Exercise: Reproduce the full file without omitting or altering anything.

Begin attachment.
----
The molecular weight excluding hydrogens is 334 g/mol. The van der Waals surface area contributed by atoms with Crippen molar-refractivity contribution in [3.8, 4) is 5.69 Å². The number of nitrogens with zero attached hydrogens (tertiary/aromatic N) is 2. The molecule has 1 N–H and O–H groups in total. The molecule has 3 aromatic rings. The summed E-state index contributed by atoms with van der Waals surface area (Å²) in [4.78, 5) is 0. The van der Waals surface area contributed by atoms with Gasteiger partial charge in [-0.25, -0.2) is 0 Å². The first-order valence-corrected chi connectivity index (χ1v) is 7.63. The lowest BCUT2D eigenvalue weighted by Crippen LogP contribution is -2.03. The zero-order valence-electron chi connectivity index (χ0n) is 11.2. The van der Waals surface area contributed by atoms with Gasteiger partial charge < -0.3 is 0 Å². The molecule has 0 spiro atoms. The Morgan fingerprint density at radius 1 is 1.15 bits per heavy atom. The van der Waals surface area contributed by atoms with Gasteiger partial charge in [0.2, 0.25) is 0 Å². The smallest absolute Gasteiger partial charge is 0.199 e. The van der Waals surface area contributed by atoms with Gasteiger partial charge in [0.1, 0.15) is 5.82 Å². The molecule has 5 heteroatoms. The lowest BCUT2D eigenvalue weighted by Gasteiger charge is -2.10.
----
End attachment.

The molecular weight excluding hydrogens is 334 g/mol. The van der Waals surface area contributed by atoms with Crippen molar-refractivity contribution in [3.8, 4) is 5.69 Å². The number of nitrogens with zero attached hydrogens (tertiary/aromatic N) is 2. The molecule has 1 N–H and O–H groups in total. The molecule has 3 aromatic rings. The summed E-state index contributed by atoms with van der Waals surface area (Å²) in [4.78, 5) is 0. The van der Waals surface area contributed by atoms with Gasteiger partial charge in [-0.25, -0.2) is 0 Å². The first-order valence-corrected chi connectivity index (χ1v) is 7.63. The lowest BCUT2D eigenvalue weighted by Crippen LogP contribution is -2.03. The zero-order valence-electron chi connectivity index (χ0n) is 11.2. The van der Waals surface area contributed by atoms with Gasteiger partial charge < -0.3 is 0 Å². The molecule has 0 spiro atoms. The Morgan fingerprint density at radius 1 is 1.15 bits per heavy atom. The van der Waals surface area contributed by atoms with Gasteiger partial charge in [0.2, 0.25) is 0 Å². The smallest absolute Gasteiger partial charge is 0.199 e. The van der Waals surface area contributed by atoms with Gasteiger partial charge in [0.1, 0.15) is 5.82 Å². The molecule has 5 heteroatoms. The lowest BCUT2D eigenvalue weighted by Gasteiger charge is -2.10.